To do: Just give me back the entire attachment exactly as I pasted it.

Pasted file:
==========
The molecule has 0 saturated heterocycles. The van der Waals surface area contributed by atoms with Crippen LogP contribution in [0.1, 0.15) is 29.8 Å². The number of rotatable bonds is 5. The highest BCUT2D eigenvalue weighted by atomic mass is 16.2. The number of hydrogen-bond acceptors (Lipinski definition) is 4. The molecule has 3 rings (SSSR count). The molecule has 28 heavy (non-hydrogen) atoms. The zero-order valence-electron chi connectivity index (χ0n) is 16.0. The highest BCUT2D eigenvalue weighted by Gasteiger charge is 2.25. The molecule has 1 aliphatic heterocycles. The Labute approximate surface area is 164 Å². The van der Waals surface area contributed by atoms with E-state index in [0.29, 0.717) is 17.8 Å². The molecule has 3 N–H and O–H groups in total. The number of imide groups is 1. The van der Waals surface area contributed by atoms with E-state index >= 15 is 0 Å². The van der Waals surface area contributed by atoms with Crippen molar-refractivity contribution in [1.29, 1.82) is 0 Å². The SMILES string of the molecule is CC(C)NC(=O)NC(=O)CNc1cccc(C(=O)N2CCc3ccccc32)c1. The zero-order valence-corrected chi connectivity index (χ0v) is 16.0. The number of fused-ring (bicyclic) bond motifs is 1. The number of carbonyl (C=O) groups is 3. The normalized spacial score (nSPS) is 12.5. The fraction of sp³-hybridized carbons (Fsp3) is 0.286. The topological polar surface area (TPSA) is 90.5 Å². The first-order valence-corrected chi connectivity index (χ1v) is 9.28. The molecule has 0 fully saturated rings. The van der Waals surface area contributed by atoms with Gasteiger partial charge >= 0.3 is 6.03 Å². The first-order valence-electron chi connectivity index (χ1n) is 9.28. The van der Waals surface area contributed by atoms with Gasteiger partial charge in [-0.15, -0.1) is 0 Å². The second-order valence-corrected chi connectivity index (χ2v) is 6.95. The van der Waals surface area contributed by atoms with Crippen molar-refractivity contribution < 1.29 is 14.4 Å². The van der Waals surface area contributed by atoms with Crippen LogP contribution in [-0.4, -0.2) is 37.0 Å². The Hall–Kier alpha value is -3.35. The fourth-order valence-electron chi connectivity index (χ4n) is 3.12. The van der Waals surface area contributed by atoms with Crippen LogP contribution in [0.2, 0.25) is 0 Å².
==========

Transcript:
The molecule has 0 saturated heterocycles. The van der Waals surface area contributed by atoms with Crippen LogP contribution in [0.1, 0.15) is 29.8 Å². The number of rotatable bonds is 5. The highest BCUT2D eigenvalue weighted by atomic mass is 16.2. The number of hydrogen-bond acceptors (Lipinski definition) is 4. The molecule has 3 rings (SSSR count). The molecule has 28 heavy (non-hydrogen) atoms. The zero-order valence-electron chi connectivity index (χ0n) is 16.0. The highest BCUT2D eigenvalue weighted by Gasteiger charge is 2.25. The molecule has 1 aliphatic heterocycles. The Labute approximate surface area is 164 Å². The van der Waals surface area contributed by atoms with E-state index in [0.29, 0.717) is 17.8 Å². The molecule has 3 N–H and O–H groups in total. The number of imide groups is 1. The van der Waals surface area contributed by atoms with E-state index >= 15 is 0 Å². The van der Waals surface area contributed by atoms with Crippen molar-refractivity contribution in [1.29, 1.82) is 0 Å². The SMILES string of the molecule is CC(C)NC(=O)NC(=O)CNc1cccc(C(=O)N2CCc3ccccc32)c1. The zero-order valence-corrected chi connectivity index (χ0v) is 16.0. The number of fused-ring (bicyclic) bond motifs is 1. The number of carbonyl (C=O) groups is 3. The normalized spacial score (nSPS) is 12.5. The fraction of sp³-hybridized carbons (Fsp3) is 0.286. The topological polar surface area (TPSA) is 90.5 Å². The first-order valence-corrected chi connectivity index (χ1v) is 9.28. The molecule has 0 fully saturated rings. The van der Waals surface area contributed by atoms with Gasteiger partial charge >= 0.3 is 6.03 Å². The first-order valence-electron chi connectivity index (χ1n) is 9.28. The van der Waals surface area contributed by atoms with Gasteiger partial charge in [-0.15, -0.1) is 0 Å². The second-order valence-corrected chi connectivity index (χ2v) is 6.95. The van der Waals surface area contributed by atoms with Crippen molar-refractivity contribution < 1.29 is 14.4 Å². The van der Waals surface area contributed by atoms with Crippen LogP contribution in [-0.4, -0.2) is 37.0 Å². The Hall–Kier alpha value is -3.35. The fourth-order valence-electron chi connectivity index (χ4n) is 3.12. The van der Waals surface area contributed by atoms with Crippen LogP contribution in [0.2, 0.25) is 0 Å².